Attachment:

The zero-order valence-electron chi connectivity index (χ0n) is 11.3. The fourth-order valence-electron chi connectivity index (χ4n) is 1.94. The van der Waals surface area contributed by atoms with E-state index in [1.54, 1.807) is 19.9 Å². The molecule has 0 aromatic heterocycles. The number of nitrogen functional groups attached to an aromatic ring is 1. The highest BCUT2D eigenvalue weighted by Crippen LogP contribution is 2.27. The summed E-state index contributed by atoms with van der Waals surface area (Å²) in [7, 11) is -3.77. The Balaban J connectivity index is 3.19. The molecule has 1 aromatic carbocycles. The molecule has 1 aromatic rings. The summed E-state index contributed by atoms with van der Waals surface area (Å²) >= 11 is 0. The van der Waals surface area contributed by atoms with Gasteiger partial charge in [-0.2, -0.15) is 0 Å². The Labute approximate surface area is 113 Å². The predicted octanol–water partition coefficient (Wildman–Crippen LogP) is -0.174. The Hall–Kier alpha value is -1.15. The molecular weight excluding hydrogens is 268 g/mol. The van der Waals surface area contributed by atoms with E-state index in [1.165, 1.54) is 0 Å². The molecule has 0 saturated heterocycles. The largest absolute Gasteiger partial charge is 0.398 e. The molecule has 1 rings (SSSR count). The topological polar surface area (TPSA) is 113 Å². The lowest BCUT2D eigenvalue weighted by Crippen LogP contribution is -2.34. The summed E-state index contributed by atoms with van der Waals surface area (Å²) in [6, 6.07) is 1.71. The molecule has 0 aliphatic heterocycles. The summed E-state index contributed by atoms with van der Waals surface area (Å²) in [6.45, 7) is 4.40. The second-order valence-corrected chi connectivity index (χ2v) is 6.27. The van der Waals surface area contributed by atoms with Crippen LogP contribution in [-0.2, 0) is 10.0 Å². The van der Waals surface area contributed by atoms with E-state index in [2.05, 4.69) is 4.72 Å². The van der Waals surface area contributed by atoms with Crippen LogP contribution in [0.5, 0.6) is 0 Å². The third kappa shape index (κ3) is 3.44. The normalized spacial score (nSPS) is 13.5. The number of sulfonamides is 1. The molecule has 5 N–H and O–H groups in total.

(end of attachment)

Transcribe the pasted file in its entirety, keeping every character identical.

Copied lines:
The zero-order valence-electron chi connectivity index (χ0n) is 11.3. The fourth-order valence-electron chi connectivity index (χ4n) is 1.94. The van der Waals surface area contributed by atoms with E-state index in [1.54, 1.807) is 19.9 Å². The molecule has 0 aromatic heterocycles. The number of nitrogen functional groups attached to an aromatic ring is 1. The highest BCUT2D eigenvalue weighted by Crippen LogP contribution is 2.27. The summed E-state index contributed by atoms with van der Waals surface area (Å²) in [7, 11) is -3.77. The Balaban J connectivity index is 3.19. The molecule has 1 aromatic carbocycles. The molecule has 1 aromatic rings. The summed E-state index contributed by atoms with van der Waals surface area (Å²) >= 11 is 0. The van der Waals surface area contributed by atoms with Gasteiger partial charge in [-0.2, -0.15) is 0 Å². The Labute approximate surface area is 113 Å². The predicted octanol–water partition coefficient (Wildman–Crippen LogP) is -0.174. The Hall–Kier alpha value is -1.15. The molecular weight excluding hydrogens is 268 g/mol. The van der Waals surface area contributed by atoms with E-state index in [1.165, 1.54) is 0 Å². The molecule has 0 saturated heterocycles. The largest absolute Gasteiger partial charge is 0.398 e. The molecule has 1 rings (SSSR count). The topological polar surface area (TPSA) is 113 Å². The lowest BCUT2D eigenvalue weighted by Crippen LogP contribution is -2.34. The summed E-state index contributed by atoms with van der Waals surface area (Å²) in [6, 6.07) is 1.71. The molecule has 0 aliphatic heterocycles. The summed E-state index contributed by atoms with van der Waals surface area (Å²) in [6.45, 7) is 4.40. The second-order valence-corrected chi connectivity index (χ2v) is 6.27. The van der Waals surface area contributed by atoms with Crippen LogP contribution in [-0.2, 0) is 10.0 Å². The van der Waals surface area contributed by atoms with E-state index in [2.05, 4.69) is 4.72 Å². The van der Waals surface area contributed by atoms with Crippen LogP contribution in [0.5, 0.6) is 0 Å². The third kappa shape index (κ3) is 3.44. The normalized spacial score (nSPS) is 13.5. The number of sulfonamides is 1. The molecule has 5 N–H and O–H groups in total.